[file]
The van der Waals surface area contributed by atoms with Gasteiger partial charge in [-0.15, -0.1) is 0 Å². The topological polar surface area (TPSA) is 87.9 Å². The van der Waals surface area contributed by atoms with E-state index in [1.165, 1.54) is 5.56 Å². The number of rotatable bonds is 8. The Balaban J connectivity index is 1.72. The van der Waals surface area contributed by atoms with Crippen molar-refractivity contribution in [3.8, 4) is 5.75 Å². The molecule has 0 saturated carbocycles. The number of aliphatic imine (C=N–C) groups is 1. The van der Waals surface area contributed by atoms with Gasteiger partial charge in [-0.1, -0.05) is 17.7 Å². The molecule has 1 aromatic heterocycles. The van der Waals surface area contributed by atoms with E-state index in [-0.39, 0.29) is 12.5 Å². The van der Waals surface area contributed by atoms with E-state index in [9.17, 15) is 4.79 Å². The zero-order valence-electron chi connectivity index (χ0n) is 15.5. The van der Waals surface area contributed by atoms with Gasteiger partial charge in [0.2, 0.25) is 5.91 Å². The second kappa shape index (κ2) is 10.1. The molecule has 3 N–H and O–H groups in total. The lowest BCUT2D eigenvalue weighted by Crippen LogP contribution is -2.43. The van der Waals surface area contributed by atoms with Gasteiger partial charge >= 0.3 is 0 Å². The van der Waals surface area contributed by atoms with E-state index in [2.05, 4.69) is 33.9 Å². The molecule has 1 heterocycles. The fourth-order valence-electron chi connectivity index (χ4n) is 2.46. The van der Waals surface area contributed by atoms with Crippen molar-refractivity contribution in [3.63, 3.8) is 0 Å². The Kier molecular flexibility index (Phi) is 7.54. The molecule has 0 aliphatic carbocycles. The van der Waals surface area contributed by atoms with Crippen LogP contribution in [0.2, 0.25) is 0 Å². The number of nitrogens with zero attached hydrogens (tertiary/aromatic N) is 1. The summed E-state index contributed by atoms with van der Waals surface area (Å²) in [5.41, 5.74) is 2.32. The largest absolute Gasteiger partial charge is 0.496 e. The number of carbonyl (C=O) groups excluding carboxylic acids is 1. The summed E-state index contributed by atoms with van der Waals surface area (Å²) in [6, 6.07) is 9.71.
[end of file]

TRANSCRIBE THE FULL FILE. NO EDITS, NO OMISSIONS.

The van der Waals surface area contributed by atoms with Gasteiger partial charge in [-0.15, -0.1) is 0 Å². The topological polar surface area (TPSA) is 87.9 Å². The van der Waals surface area contributed by atoms with E-state index in [1.165, 1.54) is 5.56 Å². The number of rotatable bonds is 8. The Balaban J connectivity index is 1.72. The van der Waals surface area contributed by atoms with Crippen molar-refractivity contribution in [3.8, 4) is 5.75 Å². The molecule has 0 saturated carbocycles. The number of aliphatic imine (C=N–C) groups is 1. The van der Waals surface area contributed by atoms with Gasteiger partial charge in [-0.1, -0.05) is 17.7 Å². The molecule has 1 aromatic heterocycles. The van der Waals surface area contributed by atoms with E-state index in [-0.39, 0.29) is 12.5 Å². The van der Waals surface area contributed by atoms with E-state index in [9.17, 15) is 4.79 Å². The zero-order valence-electron chi connectivity index (χ0n) is 15.5. The van der Waals surface area contributed by atoms with Gasteiger partial charge in [0.2, 0.25) is 5.91 Å². The second kappa shape index (κ2) is 10.1. The molecule has 3 N–H and O–H groups in total. The lowest BCUT2D eigenvalue weighted by Crippen LogP contribution is -2.43. The van der Waals surface area contributed by atoms with Gasteiger partial charge >= 0.3 is 0 Å². The van der Waals surface area contributed by atoms with E-state index in [2.05, 4.69) is 33.9 Å². The molecule has 1 heterocycles. The fourth-order valence-electron chi connectivity index (χ4n) is 2.46. The van der Waals surface area contributed by atoms with Crippen molar-refractivity contribution in [3.63, 3.8) is 0 Å². The Kier molecular flexibility index (Phi) is 7.54. The molecule has 0 aliphatic carbocycles. The van der Waals surface area contributed by atoms with Crippen LogP contribution in [0.2, 0.25) is 0 Å². The number of nitrogens with zero attached hydrogens (tertiary/aromatic N) is 1. The summed E-state index contributed by atoms with van der Waals surface area (Å²) in [5.41, 5.74) is 2.32. The largest absolute Gasteiger partial charge is 0.496 e. The number of carbonyl (C=O) groups excluding carboxylic acids is 1. The summed E-state index contributed by atoms with van der Waals surface area (Å²) in [6, 6.07) is 9.71.